Ransomware became three times as expensive in 2016

The average price to free your computer from ransomware used to be $294. It’s more than tripled in the last year.

Laptop-computer-on-fire
Ransomware averages at $1,077 per victim now. It might be cheaper to just do this.

It’s getting more expensive to keep up with ransomware.

As victims struggle to deal with cyberattacks locking up their systems, payouts are on the rise for hackers who target entire computer networks. Ransomware hides onto computers before encrypting important files, demanding victims pay up if they ever want access again.

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Throughout 2016, ransomware has become an increasingly popular malware for hackers, hitting San Francisco’s public transportation system, Congress and hospitals. As hackers find creative ways to extort money by holding computers hostage, ransoms are becoming less affordable while the malware becomes tougher to crack. In the near future, the average person might not even be able to pay off ransomware, even if he or she wanted to.

The MIRCOP ransomware demanded $28,730 from victims, the highest price seen during 2016.

FREE DOWNLOAD: The Growing Threat of Ransomware and How to Stay Safe

Two cybersecurity reports pointed at the startling growth of ransomware attacks during 2016. Ransomware attacks have increased by 50 percent in 2016 from 2015, now the fifth most common type of malware. In 2014, it was only the 22nd most common, according to this 2017 Data Breach Investigations Report.

The report also found that ransomware made up more than 70 percent of malware attacks on the health care industry, which includes hospitals, pharmacies and insurance agencies.

In 2016, Symantec found 463,841 instances of ransomware attacks, which rose from 340,665 in 2015. They also discovered 100 new variations of ransomware, tripling since last year. Over the last year, the security company found an average of 1,271 ransomware attacks each day.

RELATED: Protect Your Sensitive Data from Cyber Criminals with the Union Built Cloud

Ransomware’s rise comes from both how easy it is to share the malware, as well as how profitable the attacks are. When cyber criminals can share the software with each other and send out ransomware to infect systems in mass amounts through email, it’s a quick formula for an easy buck.

In 2015, the average profit for a cyber thief through ransomware was $294. Symantec found in its Internet Security Threat Report that demands have more than tripled, jumping up 266 percent to an average $1,077 per victim. Depending on how important the files are, it might be cheaper to just buy a new computer.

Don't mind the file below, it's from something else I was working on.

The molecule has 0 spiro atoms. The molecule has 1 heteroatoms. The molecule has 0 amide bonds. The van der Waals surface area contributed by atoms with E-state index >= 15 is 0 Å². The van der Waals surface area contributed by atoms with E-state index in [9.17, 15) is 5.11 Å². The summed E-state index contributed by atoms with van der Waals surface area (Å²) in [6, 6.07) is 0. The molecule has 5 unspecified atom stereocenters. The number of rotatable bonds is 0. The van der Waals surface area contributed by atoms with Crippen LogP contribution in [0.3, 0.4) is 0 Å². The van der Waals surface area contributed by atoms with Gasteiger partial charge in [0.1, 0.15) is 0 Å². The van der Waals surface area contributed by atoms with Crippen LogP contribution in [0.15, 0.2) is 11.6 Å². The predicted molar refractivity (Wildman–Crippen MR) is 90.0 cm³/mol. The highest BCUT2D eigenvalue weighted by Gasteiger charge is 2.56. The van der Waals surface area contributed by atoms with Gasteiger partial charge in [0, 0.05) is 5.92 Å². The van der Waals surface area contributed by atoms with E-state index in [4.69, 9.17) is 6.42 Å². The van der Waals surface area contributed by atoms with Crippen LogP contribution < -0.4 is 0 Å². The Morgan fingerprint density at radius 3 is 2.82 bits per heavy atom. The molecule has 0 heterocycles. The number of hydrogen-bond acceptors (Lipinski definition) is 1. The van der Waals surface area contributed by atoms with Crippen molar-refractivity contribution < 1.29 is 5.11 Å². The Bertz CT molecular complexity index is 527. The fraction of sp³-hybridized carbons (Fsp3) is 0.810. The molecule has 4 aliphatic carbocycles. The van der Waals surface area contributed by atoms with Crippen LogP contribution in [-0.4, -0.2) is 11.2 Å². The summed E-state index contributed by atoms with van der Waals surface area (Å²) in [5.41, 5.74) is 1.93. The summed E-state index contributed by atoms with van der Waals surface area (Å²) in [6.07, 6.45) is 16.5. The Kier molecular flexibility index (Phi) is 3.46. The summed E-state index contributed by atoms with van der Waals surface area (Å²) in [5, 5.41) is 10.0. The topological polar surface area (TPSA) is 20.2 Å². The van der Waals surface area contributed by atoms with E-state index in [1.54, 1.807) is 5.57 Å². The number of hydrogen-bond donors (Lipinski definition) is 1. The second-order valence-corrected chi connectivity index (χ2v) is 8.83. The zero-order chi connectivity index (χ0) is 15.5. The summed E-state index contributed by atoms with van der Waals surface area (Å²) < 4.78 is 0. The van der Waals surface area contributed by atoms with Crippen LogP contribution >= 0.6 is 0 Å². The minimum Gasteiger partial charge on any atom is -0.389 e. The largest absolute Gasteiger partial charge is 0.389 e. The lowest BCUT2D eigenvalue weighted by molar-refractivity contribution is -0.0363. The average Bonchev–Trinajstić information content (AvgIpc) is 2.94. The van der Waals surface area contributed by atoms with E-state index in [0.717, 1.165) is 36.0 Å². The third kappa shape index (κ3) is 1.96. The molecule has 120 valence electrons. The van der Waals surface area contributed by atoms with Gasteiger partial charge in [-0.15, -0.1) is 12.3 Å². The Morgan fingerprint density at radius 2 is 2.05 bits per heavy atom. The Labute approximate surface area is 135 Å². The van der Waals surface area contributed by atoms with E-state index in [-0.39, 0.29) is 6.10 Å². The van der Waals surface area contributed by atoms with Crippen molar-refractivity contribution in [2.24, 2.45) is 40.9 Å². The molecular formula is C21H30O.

They can afford to raise the price when the majority of victims are willing to just pay the price. In the US, 64 percent of ransomware victims opt to pay the ransom, with the software often times being too difficult to crack, even for the FBI.

Attacks have become more sophisticated, going after entire drive systems as opposed to specific files to hold hostage. Ransoms can now also increase for every day it’s not paid, and some ransomware function as pyramid schemes, offering freedom if victims can infect two or more people.

RELATED: Why You Need Cloud Storage

YOUR TURN

Organizations like No More Ransom are fighting back against ransomware with free decryption tools. The group estimates that they’ve blocked cyber criminals from receiving more than $3 million in ransomware payouts since forming in July 2016.

Union Built PC is fighting back against ransomware by seeking to educate our clients, prospects, readers and followers. Backup is the Best Protection for your Data. We recently published a white paper to educate and guide you through the growing threat of Ransomware as well as information on Union Built Cloud services, a best-in-class secure data storage solution that automatically backs up your data keeping it out of the hands of cyber criminals. Use them and navigate the web with a lot more peace of mind.

Learn more about the Union Built Cloud, contact us with your cyber security questions and concerns and like Union Built PC on Facebook, follow us on Twitter and LinkedIn and subscribe to the Union Built PC monthly email newsletter for Union News delivered straight to your inbox.

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